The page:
I am enthusiastic about going back to my roots, which was, and has always been, grounded in working with people that are aspiring to become “professional sales people“.
To be totally honest, most people simply “end up” in sales. Let’s face it, who do you know that actually aspired to become a straight commission sales person?
I met a young guy at the University of Toronto the other day and our conversation came around to “entrepreneurialism and sales“, something that intrigued him and something that I, having been a self-employed entrepreneur all of my career, have extensive “hands-on” experience with.
I’ve been an entrepreneur since before entrepreneurialism came into vogue. It originally was not a flattering term.
It originally suggested “unemployable” or “uneducated“, and in many instances those labels were somewhat relevant!
I’ve worked with sales people all my life and I can tell you that there are very few sales people out there that can legitimately call themselves “professionals“, despite unprofessional sales people sometimes earning impressive incomes.
I have a string of highly successful sales people that I’ve taught who lead in their fields ranging from selling advanced “information technology”, to real estate brokerage (an industry with an 87% Failure Rate).
Most people entering the sales industry simply do not have the intellectual awareness of what it takes to be successful at sales. And why should they, when meaningful education and training is so unavailable (lots offered by academics who have not successfully “sold” themselves).
Most of these so called educators (or sales gurus as many call themselves) are not educated in the game of selling themselves, and are really out there on their own following the philosophy of “those who can’t do . . . . teach“. Good luck with that!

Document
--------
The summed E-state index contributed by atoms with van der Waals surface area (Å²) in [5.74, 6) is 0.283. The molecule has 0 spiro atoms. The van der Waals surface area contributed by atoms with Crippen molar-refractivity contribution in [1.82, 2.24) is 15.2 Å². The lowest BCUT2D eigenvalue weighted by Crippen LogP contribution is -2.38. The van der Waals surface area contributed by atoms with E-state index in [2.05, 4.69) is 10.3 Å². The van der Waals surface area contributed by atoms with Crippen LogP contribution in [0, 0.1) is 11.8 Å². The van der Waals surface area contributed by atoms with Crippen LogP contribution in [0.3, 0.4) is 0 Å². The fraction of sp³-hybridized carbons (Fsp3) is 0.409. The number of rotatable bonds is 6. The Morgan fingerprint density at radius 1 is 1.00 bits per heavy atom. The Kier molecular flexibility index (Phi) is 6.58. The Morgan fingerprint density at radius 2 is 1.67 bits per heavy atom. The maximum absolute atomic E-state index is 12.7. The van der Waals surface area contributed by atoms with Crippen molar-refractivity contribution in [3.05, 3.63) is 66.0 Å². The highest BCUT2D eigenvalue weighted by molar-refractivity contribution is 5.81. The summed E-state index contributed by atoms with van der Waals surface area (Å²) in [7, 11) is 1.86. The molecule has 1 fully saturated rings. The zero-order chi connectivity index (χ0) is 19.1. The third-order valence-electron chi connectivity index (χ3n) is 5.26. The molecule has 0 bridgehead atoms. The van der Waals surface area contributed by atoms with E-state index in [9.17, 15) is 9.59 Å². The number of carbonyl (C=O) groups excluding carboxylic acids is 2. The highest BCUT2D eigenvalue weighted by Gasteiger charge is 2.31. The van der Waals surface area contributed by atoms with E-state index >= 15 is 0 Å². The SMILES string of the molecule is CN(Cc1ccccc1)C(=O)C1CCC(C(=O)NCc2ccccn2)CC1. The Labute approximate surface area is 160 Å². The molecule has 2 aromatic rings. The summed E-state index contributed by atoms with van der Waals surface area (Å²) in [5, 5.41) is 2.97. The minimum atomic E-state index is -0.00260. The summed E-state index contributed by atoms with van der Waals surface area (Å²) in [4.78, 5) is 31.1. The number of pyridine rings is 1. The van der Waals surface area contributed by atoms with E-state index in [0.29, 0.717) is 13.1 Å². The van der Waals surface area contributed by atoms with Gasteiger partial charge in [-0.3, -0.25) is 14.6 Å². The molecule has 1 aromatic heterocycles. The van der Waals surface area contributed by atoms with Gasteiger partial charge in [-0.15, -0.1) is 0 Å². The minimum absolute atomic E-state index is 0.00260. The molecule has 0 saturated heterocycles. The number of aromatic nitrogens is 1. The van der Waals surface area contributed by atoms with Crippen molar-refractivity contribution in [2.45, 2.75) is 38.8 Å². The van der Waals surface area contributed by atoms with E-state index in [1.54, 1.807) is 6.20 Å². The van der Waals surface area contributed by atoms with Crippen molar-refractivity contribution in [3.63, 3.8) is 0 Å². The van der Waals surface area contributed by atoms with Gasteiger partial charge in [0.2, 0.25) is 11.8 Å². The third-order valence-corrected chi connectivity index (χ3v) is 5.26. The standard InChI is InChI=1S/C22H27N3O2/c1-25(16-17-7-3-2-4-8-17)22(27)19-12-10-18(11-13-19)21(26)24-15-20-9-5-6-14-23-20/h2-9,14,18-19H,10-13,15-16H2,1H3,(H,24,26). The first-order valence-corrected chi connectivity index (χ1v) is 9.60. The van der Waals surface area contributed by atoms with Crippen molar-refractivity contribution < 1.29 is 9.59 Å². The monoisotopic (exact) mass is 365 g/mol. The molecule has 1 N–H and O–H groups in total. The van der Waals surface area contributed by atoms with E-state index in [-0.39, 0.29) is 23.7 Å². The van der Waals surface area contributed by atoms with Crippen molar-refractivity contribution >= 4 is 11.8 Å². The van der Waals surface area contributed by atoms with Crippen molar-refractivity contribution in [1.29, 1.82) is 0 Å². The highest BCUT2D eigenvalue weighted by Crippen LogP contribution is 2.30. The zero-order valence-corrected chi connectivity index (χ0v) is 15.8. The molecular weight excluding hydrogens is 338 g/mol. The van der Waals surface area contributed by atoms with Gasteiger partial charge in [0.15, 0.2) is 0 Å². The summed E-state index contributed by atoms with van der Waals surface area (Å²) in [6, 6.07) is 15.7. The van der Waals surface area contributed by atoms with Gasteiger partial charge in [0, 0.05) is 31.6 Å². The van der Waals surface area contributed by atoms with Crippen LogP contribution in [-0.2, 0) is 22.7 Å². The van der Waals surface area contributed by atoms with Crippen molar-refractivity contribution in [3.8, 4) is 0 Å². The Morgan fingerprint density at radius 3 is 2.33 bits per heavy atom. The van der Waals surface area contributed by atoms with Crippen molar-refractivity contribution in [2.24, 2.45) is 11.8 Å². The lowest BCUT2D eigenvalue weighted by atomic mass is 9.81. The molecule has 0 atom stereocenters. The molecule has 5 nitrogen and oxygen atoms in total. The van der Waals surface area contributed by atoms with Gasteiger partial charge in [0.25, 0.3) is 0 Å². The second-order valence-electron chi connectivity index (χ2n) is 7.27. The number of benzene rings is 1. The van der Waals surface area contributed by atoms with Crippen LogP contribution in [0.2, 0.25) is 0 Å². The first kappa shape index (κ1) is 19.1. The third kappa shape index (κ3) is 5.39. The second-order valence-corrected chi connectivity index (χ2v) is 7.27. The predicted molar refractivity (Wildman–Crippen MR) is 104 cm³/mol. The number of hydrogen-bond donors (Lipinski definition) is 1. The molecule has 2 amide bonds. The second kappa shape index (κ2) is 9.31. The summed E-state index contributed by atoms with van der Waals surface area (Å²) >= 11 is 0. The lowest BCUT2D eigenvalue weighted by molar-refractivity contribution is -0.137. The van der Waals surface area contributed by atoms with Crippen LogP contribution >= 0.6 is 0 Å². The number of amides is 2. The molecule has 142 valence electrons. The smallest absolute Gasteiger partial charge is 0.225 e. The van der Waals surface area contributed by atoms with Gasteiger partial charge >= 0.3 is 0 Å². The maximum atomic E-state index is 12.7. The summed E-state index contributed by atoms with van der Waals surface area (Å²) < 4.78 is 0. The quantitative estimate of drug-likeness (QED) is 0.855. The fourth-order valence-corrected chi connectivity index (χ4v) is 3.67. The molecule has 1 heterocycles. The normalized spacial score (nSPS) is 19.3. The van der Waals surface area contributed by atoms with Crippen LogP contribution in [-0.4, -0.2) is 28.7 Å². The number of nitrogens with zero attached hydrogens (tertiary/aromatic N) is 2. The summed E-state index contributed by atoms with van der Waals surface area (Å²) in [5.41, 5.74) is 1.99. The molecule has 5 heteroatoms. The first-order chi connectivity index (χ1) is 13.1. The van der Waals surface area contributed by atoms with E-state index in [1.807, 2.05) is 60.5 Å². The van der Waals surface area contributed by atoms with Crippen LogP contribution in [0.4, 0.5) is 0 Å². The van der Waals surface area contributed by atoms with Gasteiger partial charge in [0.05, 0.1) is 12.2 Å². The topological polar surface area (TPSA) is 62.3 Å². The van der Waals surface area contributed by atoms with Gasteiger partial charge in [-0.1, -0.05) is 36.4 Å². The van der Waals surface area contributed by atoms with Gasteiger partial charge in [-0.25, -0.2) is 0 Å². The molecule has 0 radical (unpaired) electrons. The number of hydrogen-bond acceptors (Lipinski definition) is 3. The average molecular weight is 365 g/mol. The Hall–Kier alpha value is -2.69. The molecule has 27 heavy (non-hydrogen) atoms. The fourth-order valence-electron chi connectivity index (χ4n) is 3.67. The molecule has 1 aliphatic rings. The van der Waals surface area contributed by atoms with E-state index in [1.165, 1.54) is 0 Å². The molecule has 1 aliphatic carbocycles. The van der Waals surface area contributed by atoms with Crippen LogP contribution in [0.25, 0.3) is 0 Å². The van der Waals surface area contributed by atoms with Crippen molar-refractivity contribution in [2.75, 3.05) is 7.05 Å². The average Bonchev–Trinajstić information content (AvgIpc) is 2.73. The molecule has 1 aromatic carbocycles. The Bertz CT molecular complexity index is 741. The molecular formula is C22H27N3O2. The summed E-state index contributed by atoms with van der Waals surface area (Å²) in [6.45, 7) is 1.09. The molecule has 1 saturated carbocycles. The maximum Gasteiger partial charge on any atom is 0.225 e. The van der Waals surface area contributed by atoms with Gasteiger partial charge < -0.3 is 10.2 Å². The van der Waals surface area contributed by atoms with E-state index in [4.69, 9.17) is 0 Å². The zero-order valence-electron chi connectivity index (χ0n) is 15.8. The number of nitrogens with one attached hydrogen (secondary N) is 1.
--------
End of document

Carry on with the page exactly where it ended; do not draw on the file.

Most have had careers that for whatever reason didn’t work out, or they are straight out of school and simply “ended up trying sales“.
Some people mistakenly think that sales people are “born salespeople“, which couldn’t be more from the truth.
And social skills, although they are a kick start, are not necessarily the dominating characteristic of successful sales people.
Professional selling is dependent upon professional training, of which, on the surface there appears to be no shortage of, from looking at all the courses offered on the Internet these days.
Most of those courses are brought to you by people who have never earned a good living based on selling and I would say that it is not difficult to understand why the cycle of unsuccessful sales people continues to perpetuate.
Professional sales, like all “professions” really is limited to those who “deliver the skill-set to cost justify the commissions paid“.
Selling is the highest paying hard job and the lowest paying easy one!
In sales, unfortunately, most sales people have no awareness of the skill-set required to consistently earn an income at selling whatever it is that they are selling.
So, “individuals, some highly educated and others absent of education, from all walks of life, with no specific training, are left to fend for themselves in the competitive world of business at its most critical point (where the money is)“!